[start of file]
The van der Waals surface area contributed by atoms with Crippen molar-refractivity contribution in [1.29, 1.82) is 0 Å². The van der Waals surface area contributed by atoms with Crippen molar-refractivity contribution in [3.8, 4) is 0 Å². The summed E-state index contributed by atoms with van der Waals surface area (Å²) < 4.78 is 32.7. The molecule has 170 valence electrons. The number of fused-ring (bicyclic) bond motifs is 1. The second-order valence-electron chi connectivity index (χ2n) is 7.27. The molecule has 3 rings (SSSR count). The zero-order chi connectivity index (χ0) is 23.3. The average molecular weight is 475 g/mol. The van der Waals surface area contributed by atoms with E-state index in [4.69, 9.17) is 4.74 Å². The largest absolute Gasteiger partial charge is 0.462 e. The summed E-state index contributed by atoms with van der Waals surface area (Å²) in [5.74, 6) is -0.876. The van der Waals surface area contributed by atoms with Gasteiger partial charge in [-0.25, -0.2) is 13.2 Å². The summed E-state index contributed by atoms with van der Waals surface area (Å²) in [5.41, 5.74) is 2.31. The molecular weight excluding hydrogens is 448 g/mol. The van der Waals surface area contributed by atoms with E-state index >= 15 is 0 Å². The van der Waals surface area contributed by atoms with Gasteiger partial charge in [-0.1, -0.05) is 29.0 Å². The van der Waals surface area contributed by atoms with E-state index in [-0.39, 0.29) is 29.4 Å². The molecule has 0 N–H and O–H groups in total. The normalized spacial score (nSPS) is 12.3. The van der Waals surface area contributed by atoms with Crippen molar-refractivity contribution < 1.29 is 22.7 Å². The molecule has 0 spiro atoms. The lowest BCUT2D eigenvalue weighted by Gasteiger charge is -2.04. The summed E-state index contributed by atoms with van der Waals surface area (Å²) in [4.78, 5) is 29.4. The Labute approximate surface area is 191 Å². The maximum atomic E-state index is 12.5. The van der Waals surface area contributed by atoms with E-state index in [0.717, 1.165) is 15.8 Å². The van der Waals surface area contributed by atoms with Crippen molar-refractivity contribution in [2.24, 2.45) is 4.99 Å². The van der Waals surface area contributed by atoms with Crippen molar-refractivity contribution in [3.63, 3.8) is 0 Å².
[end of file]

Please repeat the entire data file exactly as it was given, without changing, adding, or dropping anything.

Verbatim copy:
The van der Waals surface area contributed by atoms with Crippen molar-refractivity contribution in [1.29, 1.82) is 0 Å². The van der Waals surface area contributed by atoms with Crippen molar-refractivity contribution in [3.8, 4) is 0 Å². The summed E-state index contributed by atoms with van der Waals surface area (Å²) < 4.78 is 32.7. The molecule has 170 valence electrons. The number of fused-ring (bicyclic) bond motifs is 1. The second-order valence-electron chi connectivity index (χ2n) is 7.27. The molecule has 3 rings (SSSR count). The zero-order chi connectivity index (χ0) is 23.3. The average molecular weight is 475 g/mol. The van der Waals surface area contributed by atoms with E-state index in [4.69, 9.17) is 4.74 Å². The largest absolute Gasteiger partial charge is 0.462 e. The summed E-state index contributed by atoms with van der Waals surface area (Å²) in [5.74, 6) is -0.876. The van der Waals surface area contributed by atoms with Gasteiger partial charge in [-0.25, -0.2) is 13.2 Å². The summed E-state index contributed by atoms with van der Waals surface area (Å²) in [5.41, 5.74) is 2.31. The molecular weight excluding hydrogens is 448 g/mol. The van der Waals surface area contributed by atoms with E-state index >= 15 is 0 Å². The van der Waals surface area contributed by atoms with Gasteiger partial charge in [-0.1, -0.05) is 29.0 Å². The van der Waals surface area contributed by atoms with E-state index in [-0.39, 0.29) is 29.4 Å². The molecule has 0 N–H and O–H groups in total. The normalized spacial score (nSPS) is 12.3. The van der Waals surface area contributed by atoms with Crippen molar-refractivity contribution < 1.29 is 22.7 Å². The molecule has 0 spiro atoms. The lowest BCUT2D eigenvalue weighted by Gasteiger charge is -2.04. The summed E-state index contributed by atoms with van der Waals surface area (Å²) in [4.78, 5) is 29.4. The Labute approximate surface area is 191 Å². The maximum atomic E-state index is 12.5. The van der Waals surface area contributed by atoms with E-state index in [0.717, 1.165) is 15.8 Å². The van der Waals surface area contributed by atoms with Crippen molar-refractivity contribution in [2.24, 2.45) is 4.99 Å². The van der Waals surface area contributed by atoms with Crippen molar-refractivity contribution in [3.63, 3.8) is 0 Å².